Internally displaced Somali women stand in a queue waiting for relief food to be served south of Mogadishu, September 5, 2011.

Internally displaced Somali women stand in a queue waiting for relief food to be served south of Mogadishu, September 5, 2011.

Reuters

The effects of the global food crisis have hit some parts of the globe harder than others. Prone to drought and largely reliant on food imports, the Horn of Africa is reeling, and Somalia, in particular, is facing an acute crisis.

The UN warned this week that “famine is at the door” of the 17 million-strong country, cautioning that several provinces in the southern Bay region could be in the throes of a deadly famine by the end of the year.

Somalia’s current predicament is a cautionary tale for other East African states that have also been pummeled in recent decades by extreme weather events and social and political instability.


First, what constitutes famine?

The UN, in conjunction with national governments, will give a famine designation when 20% of households in a given area are facing an extreme lack of food – and if 30% of children in those areas suffer from acute malnutrition. Technically, it means two adults or four children out of every 10,000 people are dying daily. Parts of Somalia could reach these grim milestones as early as next month, the UN says, with more than 850,000 Somalis living in affected areas.

How did Somalia get here?

Drought and climate change. Somalia has long been prone to drought as a result of arid conditions and irregular rainfall that also affects the wider Horn of Africa, including Ethiopia and Kenya. The problem has been exacerbated by climate change, which has led to more prolonged dry spells that have decimated livestock and water supplies and pummeled the agriculture trade.

The collapse in domestic food crops in Somalia – and surging demand as a result of urbanization – has led to a massive increase in food imports over the past three decades. In 2015, agriculture imports in Somalia rose 18 times to $1.5 billion, up from $82 million in the late 1980s. Indeed, this reliance on outside food sources has made the country increasingly vulnerable to global economic shocks and rising food prices. What’s more, government ineptitude and corruption led to vast underinvestment in the agriculture sector, which in 2018 accounted for 75% of Somalia’s total gross domestic product.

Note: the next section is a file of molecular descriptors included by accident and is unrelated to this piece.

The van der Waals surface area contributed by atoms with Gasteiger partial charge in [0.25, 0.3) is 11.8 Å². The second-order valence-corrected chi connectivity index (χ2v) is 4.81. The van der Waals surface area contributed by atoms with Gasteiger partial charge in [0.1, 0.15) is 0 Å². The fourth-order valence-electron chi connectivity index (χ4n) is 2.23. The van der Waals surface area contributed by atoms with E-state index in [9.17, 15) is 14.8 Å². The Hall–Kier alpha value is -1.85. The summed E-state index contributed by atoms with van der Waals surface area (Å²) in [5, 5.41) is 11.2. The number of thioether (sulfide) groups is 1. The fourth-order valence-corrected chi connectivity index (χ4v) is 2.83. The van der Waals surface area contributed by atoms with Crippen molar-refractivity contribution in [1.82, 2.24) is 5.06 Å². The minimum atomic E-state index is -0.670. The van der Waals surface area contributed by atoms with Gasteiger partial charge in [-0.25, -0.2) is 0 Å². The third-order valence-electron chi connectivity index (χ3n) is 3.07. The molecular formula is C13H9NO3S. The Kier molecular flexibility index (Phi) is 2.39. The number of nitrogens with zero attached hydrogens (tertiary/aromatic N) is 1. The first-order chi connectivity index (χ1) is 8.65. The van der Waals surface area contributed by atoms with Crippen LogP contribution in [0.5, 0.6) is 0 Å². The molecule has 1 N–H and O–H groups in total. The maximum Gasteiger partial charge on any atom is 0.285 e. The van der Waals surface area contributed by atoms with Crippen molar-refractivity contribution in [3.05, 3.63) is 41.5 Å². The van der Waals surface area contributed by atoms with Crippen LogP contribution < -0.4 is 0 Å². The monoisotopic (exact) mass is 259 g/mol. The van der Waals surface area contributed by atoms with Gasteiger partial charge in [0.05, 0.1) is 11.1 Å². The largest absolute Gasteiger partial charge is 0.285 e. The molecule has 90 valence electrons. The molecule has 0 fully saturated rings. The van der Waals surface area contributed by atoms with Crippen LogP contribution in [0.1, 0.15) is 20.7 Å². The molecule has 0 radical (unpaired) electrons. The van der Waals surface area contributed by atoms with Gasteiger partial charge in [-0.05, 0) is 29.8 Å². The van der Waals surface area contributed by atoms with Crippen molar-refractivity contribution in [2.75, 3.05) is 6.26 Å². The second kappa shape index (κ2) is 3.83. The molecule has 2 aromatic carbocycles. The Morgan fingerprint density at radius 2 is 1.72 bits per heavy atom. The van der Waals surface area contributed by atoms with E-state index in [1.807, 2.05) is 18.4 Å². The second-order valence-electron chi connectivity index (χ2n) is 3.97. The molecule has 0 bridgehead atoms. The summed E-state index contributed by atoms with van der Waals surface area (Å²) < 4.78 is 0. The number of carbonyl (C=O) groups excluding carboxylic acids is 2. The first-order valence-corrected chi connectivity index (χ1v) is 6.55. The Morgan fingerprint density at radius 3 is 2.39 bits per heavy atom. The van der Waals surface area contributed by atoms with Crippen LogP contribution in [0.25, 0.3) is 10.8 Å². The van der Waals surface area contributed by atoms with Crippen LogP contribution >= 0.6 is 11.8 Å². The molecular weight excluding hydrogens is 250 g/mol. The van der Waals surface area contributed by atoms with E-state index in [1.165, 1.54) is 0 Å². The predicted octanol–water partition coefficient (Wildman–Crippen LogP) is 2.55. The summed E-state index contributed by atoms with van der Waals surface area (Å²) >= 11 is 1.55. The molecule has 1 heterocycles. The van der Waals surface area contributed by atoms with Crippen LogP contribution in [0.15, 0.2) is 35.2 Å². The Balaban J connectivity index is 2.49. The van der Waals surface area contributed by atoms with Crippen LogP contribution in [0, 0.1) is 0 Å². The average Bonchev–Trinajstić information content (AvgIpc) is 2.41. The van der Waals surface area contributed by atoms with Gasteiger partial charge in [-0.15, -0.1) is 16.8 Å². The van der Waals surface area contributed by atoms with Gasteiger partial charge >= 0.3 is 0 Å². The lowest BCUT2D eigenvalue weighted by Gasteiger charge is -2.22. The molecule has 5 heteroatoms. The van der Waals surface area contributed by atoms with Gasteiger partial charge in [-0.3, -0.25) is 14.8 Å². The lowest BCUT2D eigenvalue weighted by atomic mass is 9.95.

But would an official famine designation drive up foreign funding? Eurasia Group Africa analyst Connor Vasey says that is unlikely.

"The UN designation is important – it provides a bigger platform for the food security issue and increases the perceived urgency – but it comes at a time where other serious crises are still unfolding," Vasey says, adding that "many of the big financial players are primarily concerned with what is going on in the western hemisphere, which is not encouraging."

The Russia-Ukraine factor. Before the war in Ukraine, Somalia imported 90% of its wheat from Russia and Ukraine, known as the breadbasket of Europe. As Ukrainian supplies have been choked off by a Russian blockade at its Black Sea ports, Mogadishu has been forced to compete for limited global supplies with other major wheat importers (like Turkey and Egypt) that have deeper pockets.

Conflict. Thirty years since Somalia’s brutal civil war ended, the country is still rife with violence and mired in sectarian conflict.

Al-Shabab, the terror group affiliated with al-Qaida, has wreaked havoc throughout Somalia – and the region – since 2006, targeting civilians in deadly suicide bombings as part of its anti-government insurgency. The group also controls large swaths of territory, particularly in southern and central Somalia, and has often targeted UN aid workers, which has made it difficult to get food aid to those who need it.

In recent years, some aid organizations have balked at having to negotiate with – and pay off – al-Shabab militants to deliver food aid, while other groups say it’s too dangerous to send their staff into such volatile areas. Indeed, the UN World Food Programme has previously suspended its operations in southern Somalia because of an uptick in Islamist violence.

"Access issues are major hindrance to the deployment of humanitarian assistance," Vasey says.

"On the one hand this is created by al-Shabaab itself and its activities, but it is further complicated by the efforts of pro-government forces (and others) to neutralize al-Shabaab. Recent rhetoric from the government suggests an increase in the latter issue, with hard-to-reach areas becoming, well, harder to reach."

Moreover, aid organizations and foreign governments are fearful of running afoul of US laws preventing the financing of terror organizations. (Washington in 2008 designated al-Shabab a Foreign Terrorist Organization, which prohibits “economic transactions” with the group.) Somalia’s Prime Minister Hamza Abdi Barre recently tapped a former high-ranking al-Shabab militant to serve in his cabinet in hopes of healing internal strife, but al-Shabab violence remains rampant.

A perfect storm. With the UN General Assembly set to kick off next week, followed in November by the UN’s Climate Change Conference in Cairo, many politicians will use the UN podium to draw attention to the geopolitics of climate change and the inequities of the related food crisis. (Pakistan, for its part, is still reeling from deadly floods that have killed more than 1,300 people, while India recently experienced a once-in-a-generation heatwave.)

Meanwhile, parts of South Sudan, Ethiopia, Nigeria, and elsewhere, are also facing acute food shortages, raising fears of famine, according to the WFP.

Somalia is at the frontline of the current food calamity. But sadly, many countries appear to be destined for a similar fate.

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